Living with Skeletons of the Chaparral
Reflections on living with wildfire and drought in Southern California
Author's note: This story was written in the fall of 2021. But with summer approaching, fire is back on the minds of Californians, and with it, the stories of past fires. Presently, most of the state is in moderate to extreme drought conditions prior to summer - and extreme fire weather conditions are quickly becoming part of everyday life in the Western US. There is no better time than now to acknowledge the impacts of fire to the members of our community.
Cristina Robinson, a graduate student at the Bren School of Environmental Science and Management, spent the first few weeks of the fall quarter 2021 evacuated from her new home. As one of many UCSB students impacted by the housing crisis, Robinson lives with her partner and their two dogs in a guest house in the mountains near Refugio State Beach, a few miles up the coast from the UC Santa Barbara campus.
When Robinson was younger she loved the Santa Ana winds because they brought good surf to the beaches of her childhood home in Orange County. After the fires of recent years, however, they’ve brought anxiety rather than excitement. The morning of October 11th, Robinson left her home with that same anxiety.
“I remember it being so windy. I literally thought I hope there are no fires anywhere today.”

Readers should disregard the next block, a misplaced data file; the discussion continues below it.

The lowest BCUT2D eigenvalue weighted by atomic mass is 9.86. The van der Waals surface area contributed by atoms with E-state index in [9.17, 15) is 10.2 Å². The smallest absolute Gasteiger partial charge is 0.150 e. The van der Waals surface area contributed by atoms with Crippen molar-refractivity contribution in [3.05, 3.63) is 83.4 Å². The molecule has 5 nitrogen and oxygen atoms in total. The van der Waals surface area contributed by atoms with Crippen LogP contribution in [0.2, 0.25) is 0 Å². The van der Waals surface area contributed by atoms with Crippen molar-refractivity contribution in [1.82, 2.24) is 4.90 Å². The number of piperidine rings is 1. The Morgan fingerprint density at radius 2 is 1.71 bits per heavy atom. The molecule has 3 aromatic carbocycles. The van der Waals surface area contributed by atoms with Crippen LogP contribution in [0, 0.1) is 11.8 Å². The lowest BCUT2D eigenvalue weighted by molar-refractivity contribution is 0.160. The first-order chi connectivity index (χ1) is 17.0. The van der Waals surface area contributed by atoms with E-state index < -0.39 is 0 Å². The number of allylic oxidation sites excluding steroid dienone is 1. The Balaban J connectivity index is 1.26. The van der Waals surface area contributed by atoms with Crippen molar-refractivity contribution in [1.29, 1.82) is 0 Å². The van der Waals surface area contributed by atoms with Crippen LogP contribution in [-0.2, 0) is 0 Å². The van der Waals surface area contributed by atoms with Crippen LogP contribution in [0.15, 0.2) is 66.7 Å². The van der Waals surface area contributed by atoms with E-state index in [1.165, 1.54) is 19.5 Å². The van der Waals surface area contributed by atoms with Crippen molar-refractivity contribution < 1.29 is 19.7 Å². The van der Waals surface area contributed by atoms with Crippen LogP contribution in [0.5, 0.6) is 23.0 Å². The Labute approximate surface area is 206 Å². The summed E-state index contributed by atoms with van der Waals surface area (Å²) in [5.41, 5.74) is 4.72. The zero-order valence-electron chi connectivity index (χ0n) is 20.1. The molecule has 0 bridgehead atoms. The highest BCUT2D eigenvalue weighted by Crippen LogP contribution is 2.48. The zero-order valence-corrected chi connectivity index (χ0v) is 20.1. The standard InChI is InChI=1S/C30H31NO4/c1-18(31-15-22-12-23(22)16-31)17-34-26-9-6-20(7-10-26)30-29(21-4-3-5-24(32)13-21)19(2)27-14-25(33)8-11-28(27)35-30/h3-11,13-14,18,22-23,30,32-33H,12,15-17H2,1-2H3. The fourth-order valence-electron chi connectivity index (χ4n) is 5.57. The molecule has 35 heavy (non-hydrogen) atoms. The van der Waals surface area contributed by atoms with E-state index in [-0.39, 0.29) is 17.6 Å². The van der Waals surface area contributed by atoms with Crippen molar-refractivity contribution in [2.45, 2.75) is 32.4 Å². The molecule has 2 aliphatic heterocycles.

Around 1pm that day, Robinson received a text from her landlord that there was a small fire in the area. He told her not to worry too much. Later that day, one of her classmates sent her a text that the Refugio area was under a mandatory evacuation and offered her a place to stay. She rushed home, driving directly into the thick smoke of the now closed road to pick up her dog and other essentials. With her partner and their other dog out of town, the task of evacuating was left to Robinson alone. When she arrived, her landlord invited her to the main house’s balcony to see the fire. It was there she saw the mountain ridge lit up in flames of the Alisal Fire.
All she could think about was how she would get everything that mattered out of her house. Her landlord, however, seemed to shrug off the fire, mentioning that he and his wife had watched the last blaze from their jacuzzi. In twenty years of living there, he had only evacuated for the first fire that happened in the area.
“My landlord told me to not think about what to take with me too hard because it’ll just make me freak out. And I’m standing there staring at the flames from my living room where I’m just like–yeah–we have got to go.”
Although he didn’t leave on the same day as Robinson, the Alisal Fire became the second time he evacuated. When Robinson and her dog Murphy left that night, they passed a bear on the road–another evacuee seeking refuge from the growing fire.
“My dad’s an army dad,” recounted Robinson. “We always had our emergency things ready–water, flashlight, first aid. But even with that background, I was still not prepared to evacuate or handle the stress of fire.”
Months later, Robinson still felt the impact of the fire on her emotions and workload. Less than two weeks after returning to her home, Robinson evacuated again because of extreme rain conditions. All of this occurred during her first quarter at Bren, leaving her emotionally exhausted in a way that many victims of wildfire experience for long times after the event.
This danger of wildfire weighs heavily on the minds of many Bren School students and faculty. Two days after her home burnt down in the 2008 Tea Fire (burn zone pictured above), Assistant Dean Satie Airame’s uncle called her to tell her: “You’re a real Californian now.” Wildfire is part of the fabric of California’s landscape.